The 404 at CES 2014: Where we steamed up with Peter BrownThis year's CES brought more gaming news than usual, so we recruit Peter Brown from GameSpot to chat about Razer's Project Christine, Sony PlayStation Now, the latest Oculus Rift, and Valve's Steam Machine lineup.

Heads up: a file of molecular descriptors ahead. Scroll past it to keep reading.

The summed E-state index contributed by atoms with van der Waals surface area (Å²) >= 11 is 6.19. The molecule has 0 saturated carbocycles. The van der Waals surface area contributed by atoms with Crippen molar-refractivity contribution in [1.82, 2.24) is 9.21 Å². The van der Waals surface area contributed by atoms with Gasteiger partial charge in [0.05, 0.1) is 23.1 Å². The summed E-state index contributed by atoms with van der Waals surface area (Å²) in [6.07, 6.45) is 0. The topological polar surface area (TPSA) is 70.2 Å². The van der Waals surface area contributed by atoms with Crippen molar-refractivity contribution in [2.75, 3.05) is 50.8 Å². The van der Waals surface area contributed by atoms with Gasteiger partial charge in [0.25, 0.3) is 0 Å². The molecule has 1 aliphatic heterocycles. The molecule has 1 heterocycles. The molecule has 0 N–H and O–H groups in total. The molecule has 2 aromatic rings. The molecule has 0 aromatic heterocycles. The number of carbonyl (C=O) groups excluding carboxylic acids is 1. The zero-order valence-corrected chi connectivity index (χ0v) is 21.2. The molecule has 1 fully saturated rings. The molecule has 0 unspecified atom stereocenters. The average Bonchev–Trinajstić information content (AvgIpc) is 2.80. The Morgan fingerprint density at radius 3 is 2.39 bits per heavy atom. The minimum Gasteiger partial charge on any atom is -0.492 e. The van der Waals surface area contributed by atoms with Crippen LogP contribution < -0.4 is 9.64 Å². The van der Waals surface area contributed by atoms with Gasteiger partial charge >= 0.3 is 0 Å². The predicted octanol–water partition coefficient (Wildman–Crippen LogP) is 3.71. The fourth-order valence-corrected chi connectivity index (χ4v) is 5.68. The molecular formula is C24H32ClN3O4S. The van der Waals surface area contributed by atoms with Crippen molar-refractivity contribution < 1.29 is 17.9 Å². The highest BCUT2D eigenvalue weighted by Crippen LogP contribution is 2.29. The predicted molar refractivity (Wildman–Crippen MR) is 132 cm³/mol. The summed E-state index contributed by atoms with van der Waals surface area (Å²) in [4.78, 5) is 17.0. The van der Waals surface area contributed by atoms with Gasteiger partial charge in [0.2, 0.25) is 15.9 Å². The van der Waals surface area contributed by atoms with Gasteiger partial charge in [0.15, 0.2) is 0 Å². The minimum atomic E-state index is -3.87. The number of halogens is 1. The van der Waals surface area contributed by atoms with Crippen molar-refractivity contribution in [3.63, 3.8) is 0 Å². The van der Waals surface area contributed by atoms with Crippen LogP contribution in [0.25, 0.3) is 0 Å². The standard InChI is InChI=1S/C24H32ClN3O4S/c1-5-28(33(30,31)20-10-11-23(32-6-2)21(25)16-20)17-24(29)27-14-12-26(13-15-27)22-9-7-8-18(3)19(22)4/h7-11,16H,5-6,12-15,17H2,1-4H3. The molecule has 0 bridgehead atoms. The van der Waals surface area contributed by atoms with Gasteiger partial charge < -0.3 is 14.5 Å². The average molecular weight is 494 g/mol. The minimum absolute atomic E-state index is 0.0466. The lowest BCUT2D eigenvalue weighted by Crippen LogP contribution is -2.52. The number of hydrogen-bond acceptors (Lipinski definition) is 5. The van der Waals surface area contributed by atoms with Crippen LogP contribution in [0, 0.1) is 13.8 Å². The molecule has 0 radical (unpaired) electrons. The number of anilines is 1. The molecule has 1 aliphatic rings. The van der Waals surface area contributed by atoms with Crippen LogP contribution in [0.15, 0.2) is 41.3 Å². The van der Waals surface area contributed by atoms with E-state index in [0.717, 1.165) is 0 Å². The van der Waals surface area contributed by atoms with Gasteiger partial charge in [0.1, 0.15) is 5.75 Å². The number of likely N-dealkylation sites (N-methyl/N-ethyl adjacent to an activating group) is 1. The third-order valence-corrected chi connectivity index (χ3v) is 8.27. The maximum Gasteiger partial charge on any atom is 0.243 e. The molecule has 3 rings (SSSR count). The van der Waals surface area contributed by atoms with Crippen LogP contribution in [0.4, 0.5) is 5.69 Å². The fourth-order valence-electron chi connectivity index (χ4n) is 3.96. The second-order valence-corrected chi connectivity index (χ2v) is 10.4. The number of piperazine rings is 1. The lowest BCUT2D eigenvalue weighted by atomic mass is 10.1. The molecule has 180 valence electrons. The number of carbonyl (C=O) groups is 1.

-Hey, what's going on everyone? Welcome to The 404 Show live from CES 2014. I'm Jeff Bakalar. -And I'm Justin Yu. -Welcome to The 404 Show. Everyone we're here live at the CNET stage. It's very exciting, right? -Yeah. -You can tell how excited we are to be here. I'm excited today because on the program. Please help me welcome game spots, Peter Brown. Round of applause for Peter Brown everyone. -Good to be here. -Yeah. Thanks for being here. -Yeah, thank you. -Good to see you man. -Yeah. Yeah. -Peter, you obviously have a big background in gaming. -Yes. -Gaming has decided to show up this year. -Yeah, finally CES with a lot of game in content. -Shocking! -It doesn't really happen. So there's been some cool stuff. Is there-- Off the top of your head? Is there something that's like completely jumped out at you? -Yeah. Razer totally caught me offguard-- -Yeah. -'cause they've got a new modular PC. It's a few year's out. -Right. -And it looks like it's out of a freakin' sci-fi movie. -It looks like almost like a Blade Runner sort of instrument. -Yeah. -It's called Project Christine. -Project Christine. Yeah. -It's like this exoskeleton and sort of a tree, right? -Yeah. There's like a chassis running up the middle and then I assume is where the motherboard is. -Right. -Everything from the GPU to your hard drives, the power supply are catching these little compartments just slide them right in. It's oil cool that's really quite. -Right. -But it's also a few years away. -So oil, I thought oil was for warming. How does that work with the cooling, right? I'm not crazy, right? -Yeah. Well, I think the difference between oil and water is a little bit thicker-- -Yeah. -so we can probably handle higher temperatures. -Okay. -And-- I mean, who knows that Razer is really going to go with and I think oil is sort of uncommon, right? -I think so. -Yeah. It's a little strange. -PC gamers have been building their own machines for a long time now, right? -Right. -So, I'm kind of confused about who this is for. Is this for like a dedicated gamer or the guy who's just lazy and doesn't wanna buy a zone component? -It's for the lazy guy with a lot of money. -Okay. -Yeah. -It's for the lazy guy with a lot of money that doesn't wanna-- doesn't sort of like wanna be bothered with pairing stuff up, right? -Right. -Yeah. And it lets you actually configure your own machine, but you don't have to get inside the system. You don't have to mess with any cables. The only cable is the power cable the one to your monitor and then whatever, you know, mice or keyboards you have connected. -I mean, you just look at this thing. I'm not sure this is really-- It's an amazing looking device statistically. -Yeah. -It might be a little bit of an eyesore after a while. It's, you know, except for Christmas time. -Razer is really heavy-handed with their design, right? -Yeah. -So it fits with their portfolio. I'm also got a really good fan bus. So, I mean, I think the right customer will pick it up and love it because it's a Razer product. -It's by anything-- by anything that I love here on. -What I thought was really cool is that in the video for a game spot actually, he was talking about how you could actually do a subscription model for the components-- -I know. -where if you just didn't wanna buy a whole new GPU every month when they eventually come out like that, you just rent them out and swap it in as you want. -Yeah, it's really unprecedented. I don't think anyone has done that in the past. -Yeah. -And as like you're saying, they pay monthly or annual fee and whatever something new comes out depending on what year you subscribe too you get the latest and greatest hardware that's e-mailed to you from Razer. -Yes. Like Omaha Steaks, but for graphic start. -You know, the one caveat here I hear is that anything you're going to add to this machine is going to have to come from Razer themselves. -Right 'cause it's not proprietary sort of enclosure. -Exactly. -Yeah. -And whether or not, hardware manufacturers are gonna wanna work with them to make that happen and still yet to be seen. -Yeah. -Then, we'll find out. -But it looks pretty. -Yeah. -It looks really good. -You know if they just got to build something like glows green and I meant to it. -Yeah. -It sort of reminds me of that Phonebloks concept. -Right. Exactly modular. Yeah. -Everything is modular in technology now where, you know, you shouldn't have to buy one piece of technology then upgraded every single year. It's really nice to finally get that. -It's the illusion that you're like building your own thing. -Yeah. Yeah, exactly. -which I'm gonna do. -You can even upgrade the display too. I remember the guy who was demoing it and said you could either buy power button, which is the standard. -Yeah. -or you can get this crazy display that pretty much tells you diagnostics for the entire computer. -Yeah. It lets you boot the different operating systems or share to a logo. It's, yeah, it's pretty cool. -Very [unk]. So how far do you think we're actually away from seeing this? I mean, I will kinda like-- I think he does Project Fiona, which came out as the Razer Edge, a -Yeah. -tablet device with a controller. -That took about two years after the announcement for it to finally come to market. -Uh huh. -I'd say probably 2016 and beginning 2016, you might see Razer actually announce the release date. -Yeah. -Yeah. -That's all speculation. We don't know-- -I mean, it gives me shivers just thinking about how much this is gonna cost. -A lot of money. -It's not gonna be cheap at all. -Yeah, Razer is not for the budget conscious consumer. -Right. I mean, this could be easily like a $3000 to $4000 investment. -Depending on configuration, you know, I mean maybe their first year will start at $1500, right? -Right. -Who knows? They had some really interesting modular PCs there as one with like-- it looks like a radar for some sort of like display on that. What was that about? -Right, well, that's the adjustment I was talking about. They referred to it as the fancy screen. -Right. -'cause I didn't really have a name for it. Yes. -Uh huh. -And you know, anything that you would actually, you know, wanna get information on by your system whether-- -Sure. -the speed of your hard drive-- -Temperature. -yeah, temperature, anything like that, they can-- -Yeah. -display there for you. -Right on. -Yeah. -All right, let's continue the conversation. This is an open discussion. If anyone has a comment or question, raise your hand. We'll bring you in on the-- on the conversation. I wanna talk about a Playstation now. -Yeah. -Right now. -Right now, okay. -This is-- This is something that we knew was coming in some form. Sony had acquired Gaikai-- -Right. -the streaming company and turns out they used CES as the platform to announce Playstation now, which will be hearing in the summer-- -Yeah. -which will allow you to either rent or subscribe to a service where you can play the entire legacy of Sony games-- -Right. on a multitude of devices. Have you played it? What do you think? -So, one of the editors that I'm here with, Justin Haywald, he got a chance to play it. And when he described it, it's basically just like playing a PS3 that's in the same room. He didn't experience any issues, wait and see and really like that. -Really? -Well, the server he was playing off was right next to him. -Right. -Yeah. -I mean-- And that's basically like having the PS3 right next to you. -Yeah. -That's a problem. -Yeah. I think one concern people are having is not so much the latency of the video signal which is important, but the input lag. -Right. -Because when you send that command to the video, you know, that's a server away. You're doing it sort of with what you saw, but what was actually rendered a few seconds back. -Exactly. So there's a little bit of like a back and forth that has to happen for what you put into the controller that would come back on screen. -Yeah. -Right. It's like a fighting game and might be too intricate and, you know, need timing. -Right. -But something like beyond two souls or the last of us, you know. -And a sort of platform where you would just train yourself to have that built-in latency. -Yeah. -Are you also at the mercy of your internet connection as well? -Yes, absolutely. -I know a lot of company service providers actually copy your bandwidth and comcast like that. -Yeah. -That seems to be like a big problem there if your internet isn't as fast as say your opponents online. -Absolutely. For sure. What's interesting about that is back a Gamescom in August in Germany. Sony was talking to the European audience who have inconsistent internet in some areas. -Right. -And what they were saying is we're gonna be working with ISPs to create a more robust network. I mean, saying that could mean anything, right? Am I just mean that they're trying to figure out the best way that Sony can manage with what they're working with. But, you know, down the line, you might see Playstation now as a really viable service. -Yeah. -I mean, you know, you said you're body didn't experience a latency issue. -Right. -I think I-- I think I did see that. I think I did experience that I played it over at the Hard Rock. -Okay. -And kind of we're just like, you know, jumping just felt like-- I don't know, maybe it's also like a somatic-- but there's-- I felt like something was a 100% percent. -It seems the reason that there will be latency issues, you know. -Right. -And it's still such a young technology, but I think it's great that Sony is doing that and it makes a lot of sense that they didn't put backwards compatibility of the Playstation 4. -Uh huh. -I mean because that would have been a whole lot more money, you know, that the consumer would have to pay. -Yeah. -Yeah. -Would it have been known? -Oh, I think so 'cause-- I mean for the Playstation 3, Sony works at IBM with greater proprietorship. It was very expensive. Really strict manufacturing specifications. A lot of yield ratio issues so-- -Because you think that the PS4 is powerful and we'll have to just emulate that? -No. -No. -No. -Sorry. -No, no. It's not. -Yeah. -I think the big thing for me, you know, like you said you have to take into consideration, the internet capability of just America. -Yeah. -There's no huge chunk of our country that's still on, you know, Dialups. Yeah. -Yeah. -The one DSL. -Yeah. -Something like this is completely out of their relapse, just not gonna be available. -Yup. But, you know, you think about at Sony sells TVs, they sell Blu-Ray players, right. They can put the service in any of those devices. -Sure. -You don't have to be using a Playstation 4 or Vita to play all these whole games. -Right, he would play it on the Bravia at the-- at the demo there. -And imagine they're all sort of kinda shooting this towards the customer that already has a good enough internet connection to run Netflix for example, or you know, something like that. -And that pays with what it is. -Right. -If you're always trying to market to the lowest common denominator in technology, you're never going to progress. -Yeah. -So, I think this is a really good first step for them. They're kinda sit a new president with the sort of technology. Assuming that they can't get it right and continue to work and improve on it. -Let me ask you guys a question so you guys got the briefing and everything. I didn't actually get a chance to see it in person, but I'm warning about subscription model itself. -Yeah. -Is it pay for title service, or is it gonna be a thing like Netflix where they already have a data base setup and you just pay a one-time fee or monthly and then you just pretty much get, you know, your choice, all you can hit of whatever you wanna play. And it was like they were talking about a monthly subscription. -Yeah. I think their monthly subscription is gonna give you pretty much open access. -Right. Okay. -And then there's a renting sort of model. -Right. -We just want one or something like that. -Right. -And what about games that you've already owned say, like either physical or digital games, are you gonna be able to get those on to the PS Now. By the way, I see PS Now, -Right. -all I see is PS No, and that's not good for the shortening version. -Right. -That's just my own thing, but yeah-- -If you look at the Playstation Vita, in Japan, there a lot of people who owned PSP games-- -Yeah. -to pay a small amount of money to get that title digitally on their Vita. -And how do that-- how did they-- like how did that work? How did they prove that? -I think you take a photo of your disc and like-- -I think they had to do is getting a bar code. -Yeah. -I don't exactly know, but they did do that and the system is still in place. -Uh huh. -They did not transact that over to America. -No. I think in America anyway people are used to sort of paying for new things like that. -Sure. -And Sony is gonna just sort of take advantage of that expectation that we're gonna pay for new services. -You launch [unk] 14 times. Yeah. -Exactly. -So you may still have to keep your PS3, PS2 plugged in regardless if you wanna play those discs, right? -Yeah. -Yeah. That's just not gonna include the entire legacy of games. -Right. I think it's pretty interesting that, you know, when we go back to the whole internet issue, you'll be able to see what your experience is gonna be like before you pay anything. -Really. Okay. -It sounds like you'll be able to do serve like a check. -Yeah. -And I was talking with the director marketing for Playstation Now and he said that it will basically give you a sign of like bad, good, okay, and you go on from there. -Yeah. -So, a lot of that is gonna be, you know, tethered too of where you are. -I'm sure they will basically use that as an excuse for when they lose. -Right. -They haven't good enough connections. -I was-- I was between okay and bad and, you know, it's not my fault. It's not my fault. All right, we're gonna take a break. Is that sound good? -Sure, let's do it again. -When we come back, more 404 with Peter Brown talking more about all the gaming at CES. Stay tune, we will be right back. -You're saying I get AT&T's network with the data plan and unlimited talk and text for as low as $45 a month? -$45 a month. -Wow! No annual contract? -No annual contract. -No long-term agreement? -Really? -Really. -Okay, so what's the catch? -There is no catch. -Okay. I'm obviously getting nowhere with you. I'm gonna need to speak with the supervisor. -I am the supervisor. -Oh, finally, someone I can talk to. -It's not complicated, new smartphone plan starting at $45 a month with no annual contract only from AT&T. -The fastest, the biggest and the brightest gadgets in town-- -Barbie has quite the high tech dress on. -It's big. It's boxy. It's shipped in containers. Nobody outside Google really knows what it is. -How did he smart about [unk] -You plan ahead. Don't assume that what you see in the circular is a good deal. -Welcome to CNET's The Fix. -The show about DIY tech and How-To. -My absolutely favorite bit of this car will be the noise. -This is going to change your life. -That's right. I'm talking to you. -All right, welcome back to The 404 Show live from the CNET stage at CES 2014. You know, we don't just do this here, we do this everyday back in New York. -Every single day, Monday through Friday. -Absolutely, so check out CNET.com/the404 for our daily show. -Yup. -It's gonna be a lot of fun. -Absolutely. -We didn't talk to each other in a long time. -Yeah, I haven't seen you in a bit. -Yeah, it's been great. -Anyway, okay, back it here. So, Steam. Let's talk about Steam. -Oh, yeah. -This is like Steam show. -Yeah. -This is-- This is a very big deal. There was an event. When was it? Monday night where Valve basically announced 13 third party manufacturers that are building their own steam machines, Steam boxes, if you will. -Yeah. -Some of them are cute, adorable. Some of them are massive and cumbersome, really ugly looking. -Yeah. -There is a very wide range of Steam machines out there, which I like to call them simply PCs. -Yeah. -All right. -I thought you just gonna call them steamers. -Steamers. -Yeah. -I'm more polite in that. -Either way. Yeah, I mean, so it's great to see that Valve is sort of, you know, trying to get more people in the PC gaming. -Right. -I think the platform is wonderful and a lot of that comes from the fact that they've been so successful with the Steam platform. -Sure. -But one problem that they're having I think is that they have so many manufacturers making so many different types of machines with different price points. -Yeah. -It's not really clear who their customer is. -Exactly. -Yeah. -I think it's very strange especially-- you know, the whole idea with this is getting PC gaming into the living room, right? That is like number one on the objective risk. -I mean, we really think that that means that they're trying to compete with consoles. -Right. -Yeah. Yeah. -But it's a weird sort of thing because a lot of these things will not have Windows on them. -Right. -And you're basically limited to the amount of games that only work on Steam OS and like the Linux sort of environment. -Yeah. Linux totally supports OpenGL. -They don't know that. -They don't. Most games are indirect access of Microsoft-proprietary tech. -I talked to a lot of-- they don't know this. -They don't. -They think they're just gonna play every multiplatform game and how to be like that. -And Valve is not being entirely forthcoming about this. -Right. -So mean rightfully so, right? They wanna just get people interested first and then let them learn the details. -Sure. -But it's gonna come down at the hardware manufacturers to say, "By the way, if you're only gonna buy this with Linux, you're only gonna get about 200 to 300 games on there versus the 65,000 games that are on the steam." -Yeah. -I don't know, but it's a large number. -Absolutely, yeah. -It seems like if you're-- if you're a dedicated console gamer that once you're getting the PC gaming well, then you're gonna have sort of have a paradox of choice here. You know, a lot like-- a lot of Android users have when they have to go through a million different phones. But, you know, if you're PC gamer, you probably already have a pretty good setup at home. -Right. -Who is this for? -That's exact-- And that's exactly what you're saying like who exactly is a Steam machine for and who is that person that wants that and not just a gaming PC that they would hook up to their TVs. -This is like buying an iPhone, but not for the cellular service or any of the internet browsing, but just to use as an MP3 player. It just doesn't make sense. -Kind of. -Yeah. I mean, all of the manufacturers have different ideas who their customers are going to be, but you know they're calling it a Steam machine, and Valve so far has imposed no limits like you don't have to license that name. -Uh huh. So, people can be selling all these Steam machines, but really that might hurt Valve's perception because their initiative primarily, right? -Right. -And if they don't have a clear message, consumers aren't gonna know what they're getting. -Right. -And that's-- that's hard for people who are just trying to sort of jumping easily to swallow. -Right. -There's no consistent sort of level quality that they're, you know, managing and regulating. -Yeah. -It's kind of fragmenting. -Yeah. -One, you think that there is just no one steam box. Why is that that they had to sort of put it out into a bunch of different manufacturers? How can they just make one themselves? -When they're gone. -I mean, now this isn't a hardware company, right traditionally? They've said that they don't wanna get into the hardware business. They're even saying at the event on Monday night that we'll make as many as we have to make. And to me that says we'll make as many as we have to just sort of inspire hardware manufacturers-- -He's right. -like show them what works, but I don't think you're gonna see Valve selling their own machine. I will say a company like Alienware who announced their small box, they're-- you know, they're well recognized in the gaming space, even outside of that and they're owned by Dell and I think that you're gonna find that Dell and Alienware are gonna be able to sell machine that's going to attract the console consumer. The person who's used to spending $500 now, unlike a new gaming system, I think they hit that price point and have better graphics in a console, that's a sort of thing that people wanna hear, you know. -Right. -It sounded like the entry level version of that was gonna hit that $400 to $500 switch, but at least that's what we heard at the event on Monday night. -Right. -Yeah, it will be really interesting to see-- For me, you know, I think even the casual gamer who is enticed by PC gaming, you know, oh, I have PC gaming friends and then you won't shut up about how it's such a superior experience over console gaming. Those guys are also able to upgrade their graphic cards every two or three years. They're able to pop in more random replacements and swaps stuff out. You're not-- You're not doing that with a lot of the sort of proprietarily bill Steam machines that we saw on Monday night. -Yeah. -They're a lot of these really small Steam machines that are supposed to attract the customer just once a little box. -Uh huh. -But those are running like mobile GPUs-- mobile CPUs. It's gonna be kind of underwhelming when you imagine PC gaming as this amazing resource for incredible graphics, right? -Right. -You're not gonna get that with something that's built for a laptop. -Uh huh. -And I think that's gonna keep some people offguard. For me, it's just kind of a letdown, you know. If I'm-- If I'm a guy who had moneys like okay and I can venture up and I wanna get that PC gaming experience with the better frame rates, better textures, you know, and I buy like an $800 Steam machine and I'm just sort of not wowed by it, I'm gonna be like, "Oh, that hell that I'm just doing." -And that's a sort of thing that I'm worried about is gonna hurt Valves brand recognition for this Steam machine. -Exactly. -Yeah. -Let's talk about prices for these Steam machines. Did you guys actually see price tags attached to those? I mean 13 of them seem that they would want incremental prices for, you know, from low to high end. -Right. -Is that case? -It's kind of like Alienware was gonna introduce something in that $400 to $500 switch, but no real commitment on what that price is. But then, you know, you have the company like Digital Storm that basically had a gaming PC and slap the Steam logo and was like, here you go. -Yeah, they're a thousand dollar Steam machines, you know. -Yeah, well. -And they were-- they've-- So, Digital Storm like Origin, those guys are working on stuff that is-- it looks a little bit different from what they used to have. -Right. -But it's still a robust box with, you know, really expensive inner [unk]. -Sure. -It's not what a console gamer is looking for, and if you ask them who they're marketing to it, they're saying the wealthy person who doesn't really consider money an object. It's like buying a car. They equate it to a Ferrari, right? -Uh huh. -If that person is able to afford the best, then buy the best. -Right. -Let's talk a little bit about the controller. -Yeah. -That's interesting. -Yes. -I've had a little bit of hands on with that. What were your thoughts of it? -It's too early. -Yeah. -You know, Valve is talking about putting a touchscreen in the middle of the device. Right now, there's four buttons in place of that. There are 17 buttons total and then there are two trackpads, which each have their own buttons, that's 19. -Right. -And then you can map buttons to wherever your phone is on those trackpads. -Right. -That's a lot of impact to people hit track off. -Yeah. -And either software developers are going to have to create profiles for games to support this. -Sure. -But Valve has actually said they're gonna make it the community's responsibility-- not responsibility, but they're going to allow the community to create their own and, you know, through just, you know, the distribution of the community figure out which ones work best. -Uh huh. -So, they're actually saying like, "You're the developers here. You're in-- but they're actually putting the burden on us to figure out how to use it. -Yeah, I don't wanna work for them. -I don't wanna work for them. -Actually not. -This scares a little bit and finish up with the Oculus Rift and all of the cool stuff there doing. I assume one day they will have something for sale. -They will. -It's pretty exciting. -Yeah. -They are pairing Oculus Rift with a gaming exoskeleton this year-- -Yeah. -which I guess you sort of like feel getting shot. -Is that the whole point? -I didn't see that part. There was feedback and all there? -I mean there's some-- -Yeah. -there's something kind of wicked going on. -Well, the exoskeleton part that I'm familiar with is the motion tracking, right? -Right. -Because virtually Oculus. Up until now anyway, I was only able-- you're only able to like [unk] in space. -Sure. Now, it's got positional tracking using a camera and, you know, movement to taking little dots that the camera reads and so you can go down now in extra line Z space, but that doesn't count for your shoulders and your hands, right? -Right. -And if you're playing a game where, you know, you'd end the game doing things, but like your hands are still like [[unk] that's just for you, right? -Yeah. -So-- -Are you-- I mean, do you think this is something that-- I think they have the best shot if they are, but do you think this is something that could really take over? -The exoskeleton are oculus. -Auto oculus. -I think oculus is going to get a lot of support. People are really excited about it. -Yeah. -And they're being really careful with when they're saying, you know, what the final feature set will be, when it's gonna come out, and the price because they equate it to building House of Cards, right? They're gonna get every little card right, add it to the house and then they have the complete structure and then they're gonna offer to the consumer. -Uh huh. -And I think that that involves market testing, you know, ready for technology to improve. People are already excited about it and they don't even know what they're gonna able to get their hands on. -Right. -Right. -So as I keep adding features and when they finally announce the price, which I think it will probably be around $300, I think people are gonna latch on to it pretty quickly. -Yeah, I think the Oculus Rift is probably something that gamers will sort of latch on to as time goes by, but this exoskeleton sort of seems like too much. You know, every time I see someone's tripped into one of these things, I'm like, "This guy is selfish and super lonely." You know like he doesn't wanna play with anybody. It's like seeing the guy just with one pair of 3D glasses on at home, but nobody else can watch because it's only about one for himself. -Right. -I don't know. It just seems like this thing work-- Do gamers really wanna suit up before they actually wanna play? They wanted-- -It seems like this is wanna like thank you to the couch. -Right. -Become the couch and play-- and play games for a little while. -I think you're gonna see the Oculus represented in very different markets. -Yeah. -People are assuming that like, "Oh, I can use this to my living room." But like you're saying, it's probably not the best experience. And now with the company called VRcade from Seattle and what they're talking about is sort of similar to a holodeck from Star Trek. -Uh huh. -They create an entire room like think about laser tag, right? And there are objects in that room like props and everything has digital trackers on it. -Right. -and there are cameras that are seen where everything is. When you've got the Oculus Rift or any other VR headset on, everything is represented as it's rendered from the computer. So in that scenario, it's more of like a-- like an entertainment thing in an amusement park. -Uh huh. -You know, I think that's where you're gonna see things like the exoskeleton come into play. -Right. -'Cause if you're in your living room and you don't have any relations your environment and you're swinging around and shooting things and rolling with a pet. I mean what are you gonna do? Lock up your pet every time you like get into-- -[unk] -elbow your dog in the case of accident like that? Yeah. That's not realistic. -Right. -But there are other uses beyond gaming and that they're trying to explore as well. -Like airlines for example. -Right. -Last year, they had a demo where it was-- you're in a virtual cinema. So it was like you were sitting in a middle of the theater and you have the movie screen. You can look all around and you would see other seats. Imagine being in an airplane where you can just block out the fact that you're in a tight little can with hundreds of people. -Right. -You're just in a movie theater. I mean you get to drop out of reality for a little bit. -Yeah. -And I think you're gonna see, you know, airlines get really excited about that because it [unk] first class initially, right? -Right. -That's a pretty good incentive to offer people. -I'm scared of that, though. -Yeah. -Actually, I would want like, you know, a mounted camera on the nose of the plane and get that view like that we kind of terrifying and all-- -Hey, you never know. -I don't wanna feel to get too comfortable on airplanes, though. You know, if they completely forget that there are other people around that could present some danger right there. -Let's do that. -My thing with the Oculus Rift, I think it's great. Every time I've put it on, I'm blown away. Yeah. -But I also was kind of blown away the first time I used Wii bowling. -Yeah. -And the fact that I also like move around now with any sort of motion control thing, I instantly have a terrible reaction to that and I'm scared that the amount of motion required for the Oculus Rift experience might get to that point where I'm just like, all right, my neck is killing me. -Yeah. -What am I doing? -So, there are some games such as EVE: Valkyrie, which is a space combat simulator-- -Right. -And that's been developed from the Rift from the ground up. And in that scenario, you're in a cockpit, you know. And if you're in a cockpit, you're in a chair, maybe you have your hand and like, you know, it's a wheel or some sort of scary mechanism. You're not gonna have to move your whole body. -Sure. -But it offers a really great experience. -Right. -There's a-- What the military does for some things is when, you know, airline-- Air Force pilots want attract enemies. They actually used the direction, the trajectory of their gaze through their helmet to lock on and that something that's been replicating the EVE: Valkyrie. So, it actually incentivizes you within the game to sort of just touch your head just a little bit to become better at it. -Right. -And I think at that point, you're not really concerned about moving so much because it's actually really fun and really cool to do. -Right. -That's a little different other than like, you know, playing on your couch defending the country or just like trying to win a game. -Yes, it's very-- -Oh, I was just-- -[unk] -I was trying to give you some relativity. -No, that's amazing stuff. How you know that is beyond me, but I appreciate it man. Hey Peter, thanks so much for being here. -Yeah, thanks for having me. -All right. -It's good. -Everyone stick around, we're doing some giveaways, so make sure you don't go anywhere. That will do it for us. This is our last CES show, man. -I know. This was a good year, though. I had a lot of fun. -Absolutely. Join us back when we're in New York CNET.com/the404. That will do it for us from CES 2014. There's a lot more to come right here from the CNET stage so stay tune guys. We'll see you. Thanks for being here.